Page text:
My, How Buddhism Has Changed

  • The Making of Buddhist Modernism  

Zen and the art of, well, just about anything one can imagine.

In his new book, The Making of Buddhist Modernism, David McMahan looks at how Buddhism has been adopted by modern culture and adapted to fit Western ideas and practices.

McMahan, associate professor and chair of the Department of Religious Studies at Franklin & Marshall College, dissects modern Buddhist ideas and practices as they developed and were marked by colonialism, to its contemporary expression, marked by globalization.

And he addresses the reshaping of Buddhism by Victorian Europeans who wanted to find a “religion of reason”; by colonized Asians who used Buddhism to resist colonial powers; by Romantics and Transcendentalists hoping to find ways into the deep interior of the soul; and by psychoanalysts who saw meditation as the unveiling of the unconscious mind.

One particular form of Buddhist modernism McMahan calls “global folk Buddhism” finds its home in the currents of pop culture.

“This is where Buddhism often fades into vague New Age spiritualities, self-help therapies and purely personal paths of self-improvement,” McMahan said.

This commercialization of Buddhism, while popularizing the tradition globally, dilutes it to the extent that its traditional aims of meditative self-knowledge and compassion often become lost, McMahan said.

“While there may indeed be personal benefits to such approaches, they are largely subservient to popular values and often merely instrumental to their ends: making money, working efficiently at the office, having a rich and satisfying private life,” he said.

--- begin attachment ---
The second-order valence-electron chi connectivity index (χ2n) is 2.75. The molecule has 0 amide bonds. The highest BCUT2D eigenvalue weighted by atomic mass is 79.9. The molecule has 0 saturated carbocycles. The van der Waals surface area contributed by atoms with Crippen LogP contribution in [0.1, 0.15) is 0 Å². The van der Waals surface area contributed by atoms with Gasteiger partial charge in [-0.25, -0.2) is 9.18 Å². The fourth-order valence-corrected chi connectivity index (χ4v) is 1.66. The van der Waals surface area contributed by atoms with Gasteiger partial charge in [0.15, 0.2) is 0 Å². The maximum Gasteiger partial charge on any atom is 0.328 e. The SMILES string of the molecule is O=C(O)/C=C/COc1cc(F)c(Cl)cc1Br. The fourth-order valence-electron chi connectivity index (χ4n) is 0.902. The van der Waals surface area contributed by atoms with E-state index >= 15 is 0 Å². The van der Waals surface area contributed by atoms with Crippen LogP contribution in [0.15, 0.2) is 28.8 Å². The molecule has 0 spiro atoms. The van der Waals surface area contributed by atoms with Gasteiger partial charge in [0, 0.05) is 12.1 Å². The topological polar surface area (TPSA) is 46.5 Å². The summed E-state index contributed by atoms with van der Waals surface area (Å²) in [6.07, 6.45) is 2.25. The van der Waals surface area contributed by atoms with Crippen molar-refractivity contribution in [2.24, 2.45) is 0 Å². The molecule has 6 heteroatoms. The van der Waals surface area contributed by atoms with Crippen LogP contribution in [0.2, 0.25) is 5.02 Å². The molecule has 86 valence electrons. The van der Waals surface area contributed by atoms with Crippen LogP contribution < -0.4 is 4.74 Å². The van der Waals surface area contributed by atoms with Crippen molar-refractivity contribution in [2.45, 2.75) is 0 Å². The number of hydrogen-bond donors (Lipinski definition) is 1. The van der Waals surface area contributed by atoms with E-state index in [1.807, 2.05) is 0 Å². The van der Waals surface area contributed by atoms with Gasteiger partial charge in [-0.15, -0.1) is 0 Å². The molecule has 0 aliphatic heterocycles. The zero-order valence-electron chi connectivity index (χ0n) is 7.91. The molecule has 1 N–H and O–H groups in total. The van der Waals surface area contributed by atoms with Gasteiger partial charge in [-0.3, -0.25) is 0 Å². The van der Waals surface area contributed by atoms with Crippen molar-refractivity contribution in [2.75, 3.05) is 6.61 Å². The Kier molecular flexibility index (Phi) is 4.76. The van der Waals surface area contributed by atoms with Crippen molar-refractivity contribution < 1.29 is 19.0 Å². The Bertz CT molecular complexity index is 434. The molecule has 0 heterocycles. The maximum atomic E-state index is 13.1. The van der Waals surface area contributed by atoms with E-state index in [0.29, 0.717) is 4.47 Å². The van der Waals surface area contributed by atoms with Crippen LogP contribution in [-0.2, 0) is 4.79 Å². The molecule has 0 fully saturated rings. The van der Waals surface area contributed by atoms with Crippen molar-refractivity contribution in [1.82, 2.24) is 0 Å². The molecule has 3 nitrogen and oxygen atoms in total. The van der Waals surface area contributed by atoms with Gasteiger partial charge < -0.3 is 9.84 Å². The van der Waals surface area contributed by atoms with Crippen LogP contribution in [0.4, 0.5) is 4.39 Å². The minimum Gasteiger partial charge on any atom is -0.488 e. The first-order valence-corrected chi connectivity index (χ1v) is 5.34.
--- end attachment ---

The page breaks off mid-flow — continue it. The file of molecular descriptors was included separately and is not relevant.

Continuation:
Some examples include the use of Buddhist meditation in psychotherapy, the use of Buddhist images in movies and advertising and countless books that claim to take a “Zen” approach to a wide variety of activities, from golf to mindfully reining in bad workers, McMahan said. Practitioners of global folk Buddhism may not even have an understanding of their own beliefs.

At the other end of the spectrum are forms of modern Buddhism that buck the dissipation of Buddhism as a mere tool of American and European culture.

What McMahan calls “engaged Buddhism” applies Buddhist principles of mindfulness and the alleviation of suffering to social and political problems, including war, environmental destruction, poverty and HIV/AIDS.

Its practitioners have developed meditation programs in prisons, advocated for nonviolent solutions to global conflicts and set up sustainable-development programs in impoverished areas.

Published by Oxford University Press, the The Making of Buddhist Modernism is available at the campus bookstore .

  • David McMahan
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